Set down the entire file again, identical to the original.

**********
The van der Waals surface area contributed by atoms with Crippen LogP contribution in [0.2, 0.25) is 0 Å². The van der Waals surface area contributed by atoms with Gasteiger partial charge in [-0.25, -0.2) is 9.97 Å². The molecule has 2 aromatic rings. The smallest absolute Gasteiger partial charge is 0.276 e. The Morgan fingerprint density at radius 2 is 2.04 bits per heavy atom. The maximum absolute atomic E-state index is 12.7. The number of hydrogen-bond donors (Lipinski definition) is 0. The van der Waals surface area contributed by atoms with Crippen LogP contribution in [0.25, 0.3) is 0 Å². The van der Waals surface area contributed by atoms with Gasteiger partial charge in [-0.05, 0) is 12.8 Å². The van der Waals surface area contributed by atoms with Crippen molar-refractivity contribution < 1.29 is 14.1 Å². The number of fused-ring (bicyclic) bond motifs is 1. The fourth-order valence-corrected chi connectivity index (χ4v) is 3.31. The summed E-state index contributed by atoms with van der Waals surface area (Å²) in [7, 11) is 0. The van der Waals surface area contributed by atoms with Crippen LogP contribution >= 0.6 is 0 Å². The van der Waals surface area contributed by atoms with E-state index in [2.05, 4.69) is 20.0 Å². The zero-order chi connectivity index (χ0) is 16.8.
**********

The van der Waals surface area contributed by atoms with Crippen LogP contribution in [0.2, 0.25) is 0 Å². The van der Waals surface area contributed by atoms with Gasteiger partial charge in [-0.25, -0.2) is 9.97 Å². The molecule has 2 aromatic rings. The smallest absolute Gasteiger partial charge is 0.276 e. The Morgan fingerprint density at radius 2 is 2.04 bits per heavy atom. The maximum absolute atomic E-state index is 12.7. The number of hydrogen-bond donors (Lipinski definition) is 0. The van der Waals surface area contributed by atoms with Crippen LogP contribution in [0.25, 0.3) is 0 Å². The van der Waals surface area contributed by atoms with Gasteiger partial charge in [-0.05, 0) is 12.8 Å². The van der Waals surface area contributed by atoms with Crippen molar-refractivity contribution < 1.29 is 14.1 Å². The number of fused-ring (bicyclic) bond motifs is 1. The fourth-order valence-corrected chi connectivity index (χ4v) is 3.31. The summed E-state index contributed by atoms with van der Waals surface area (Å²) in [7, 11) is 0. The van der Waals surface area contributed by atoms with Crippen LogP contribution >= 0.6 is 0 Å². The van der Waals surface area contributed by atoms with E-state index in [2.05, 4.69) is 20.0 Å². The zero-order chi connectivity index (χ0) is 16.8.